The Young Lions was supposed to be a turning point in the career of three men: Marlon Brando, Montgomery Clift, and Dean Martin. It turned out, however, that the only person it really helped was Dean Martin, who successfully made the transition from comedy to dramatic actor.
The story is taken from the novel by Irwin Shaw, though it feels a bit like two separate stories put into one film. One story follows Christian Diestl (Marlon Brando with blonde hair), a ski instructor and shoemaker who becomes a lieutenant in the German army during WWII. Initially, he is optimistic about Hitler, thinking he will make Germany strong and prosperous. But as he witnesses the horrors of war and the crimes of the army, he becomes increasingly troubled and disoriented, unsure of what his duty is.
Meanwhile, America is preparing for war. Both entertainer Michael Whiteacre (Dean Martin) and department store clerk Noah Ackerman (Montgomery Clift) are drafted into the military. This part of the story initially feels like From Here to Eternity, with the Jewish Ackerman encountering antisemitism in his barracks and having to fight to earn acceptance. Eventually, however, both men end up in France and Germany, pushing back the German army, which is disintegrating.
The film culminates with the discovery – both by Diestl, who is wandering behind enemy lines, and Whiteacre and Ackerman – of a concentration camp, filled with starving people, and their attempts to grasp the full horror of it.
What is interesting about the film is that it does not deal with ideologies per se: Nazism, freedom. It comes off more like three men – who aren’t really that different from each other in terms of basic principles – who are not ideologically motivated. Mostly, what we hear from the German officers is the imperative of obeying orders, with a few who have qualms. In fact, it isn’t hard to imagine someone like Whiteacre or Ackerman fighting for the Germans (apart from the fact that Ackerman is Jewish). These are not guys fighting for any other reason than because they have been drafted and who’s loyalty is to their comrades.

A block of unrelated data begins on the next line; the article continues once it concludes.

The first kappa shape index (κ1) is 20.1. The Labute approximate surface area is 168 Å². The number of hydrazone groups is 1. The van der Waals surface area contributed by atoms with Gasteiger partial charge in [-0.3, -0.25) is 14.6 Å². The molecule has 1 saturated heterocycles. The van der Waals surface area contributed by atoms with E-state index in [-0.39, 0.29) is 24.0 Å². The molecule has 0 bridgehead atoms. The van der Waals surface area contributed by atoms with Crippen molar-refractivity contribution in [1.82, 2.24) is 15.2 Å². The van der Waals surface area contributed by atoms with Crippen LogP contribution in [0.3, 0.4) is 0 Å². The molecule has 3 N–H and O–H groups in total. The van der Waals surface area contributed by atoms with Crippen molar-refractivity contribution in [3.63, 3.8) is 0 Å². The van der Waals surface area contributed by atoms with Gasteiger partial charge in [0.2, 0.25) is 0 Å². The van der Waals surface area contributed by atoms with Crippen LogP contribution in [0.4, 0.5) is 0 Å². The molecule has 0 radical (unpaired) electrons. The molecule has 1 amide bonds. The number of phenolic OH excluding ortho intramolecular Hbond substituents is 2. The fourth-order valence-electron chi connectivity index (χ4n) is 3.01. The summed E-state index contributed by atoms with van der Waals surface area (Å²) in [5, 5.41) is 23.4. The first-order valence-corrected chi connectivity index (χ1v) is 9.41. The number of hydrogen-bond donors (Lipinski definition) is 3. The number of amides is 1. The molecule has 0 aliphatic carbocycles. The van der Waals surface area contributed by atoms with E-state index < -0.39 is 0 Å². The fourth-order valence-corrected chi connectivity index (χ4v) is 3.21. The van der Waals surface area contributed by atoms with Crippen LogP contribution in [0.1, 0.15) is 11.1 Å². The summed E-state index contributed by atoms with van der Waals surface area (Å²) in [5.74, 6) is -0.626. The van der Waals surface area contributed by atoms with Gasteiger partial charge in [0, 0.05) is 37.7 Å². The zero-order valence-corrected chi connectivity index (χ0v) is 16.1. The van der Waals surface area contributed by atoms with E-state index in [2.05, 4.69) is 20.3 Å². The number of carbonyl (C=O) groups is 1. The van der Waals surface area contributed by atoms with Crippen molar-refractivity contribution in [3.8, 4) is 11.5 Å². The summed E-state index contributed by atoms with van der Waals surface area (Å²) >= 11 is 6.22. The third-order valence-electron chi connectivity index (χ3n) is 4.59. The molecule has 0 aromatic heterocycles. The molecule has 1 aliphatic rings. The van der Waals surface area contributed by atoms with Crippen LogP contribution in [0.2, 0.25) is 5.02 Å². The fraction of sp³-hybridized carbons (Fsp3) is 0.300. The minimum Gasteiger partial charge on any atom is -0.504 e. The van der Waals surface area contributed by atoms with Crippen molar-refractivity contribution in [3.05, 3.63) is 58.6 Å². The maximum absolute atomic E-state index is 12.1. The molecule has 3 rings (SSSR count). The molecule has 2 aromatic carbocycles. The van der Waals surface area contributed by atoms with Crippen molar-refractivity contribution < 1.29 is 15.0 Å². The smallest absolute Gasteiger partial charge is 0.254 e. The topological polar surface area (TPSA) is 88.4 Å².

In truth, Diestl comes off more like a pacifist than a man who specifically takes issue with the Nazi party line. He reacts negatively to the German occupation in Paris (I wonder what he would have made of Poland – France was mild in comparison) and seems more appalled by the cruelties of war than the specific crimes of Nazism.
All three men – Brando, Clift, and Martin – had high hopes for the film, but it doesn’t quite live up to all it could be. It feels, at times, like the story lacks cohesion or direction. Is a bit lethargic. But the actors themselves do well and were clearly giving it their all. Brando was seeking to revive his sagging box office appeal (which didn’t quite work) and probably has the most interesting role in the film.
The Young Lions was the first film Montgomery Clift made after having reconstructive surgery on his face after a terrible car accident. He was hoping also to make a comeback and perhaps even win an Academy Award, but sadly the reaction of most audiences was shock at his changed appearance and apparent ill health (he looks like someone who more likely would have been turned down by the draft board).
Dean Martin, however, was far more successful in achieving his goals. He had just broken up his partnership with Jerry Lewis and wanted to show that he was a viable dramatic actor. The very next year he would make Rio Bravo and receive much acclaim for his performance.
In The Young Lions, his more natural and laid back approach to acting is actually a very nice contrast to the method approach of Brando and Clift (who do not share a scene in the film, adding to the sense that we are watching two separate stories). Martin’s Whiteacre is a slightly spoiled singer and performer who thinks he is a coward. He spends part of the film hating himself for trying to get out of service, but eventually he conquers his fears in a sense of shared camaraderie.
He was actually fortunate to get the role. It was originally intended for Tony Randall, until it was decided that Randall was not suited for the part. Dean Martin, however, seems perfect.
This is my second contribution to the “Dean Martin Centenary Blogathon,” hosted by Musings of a Classic Film Addict. Be sure to read all the rest of the posts from days 1, 2, and 3 of the Blogathon!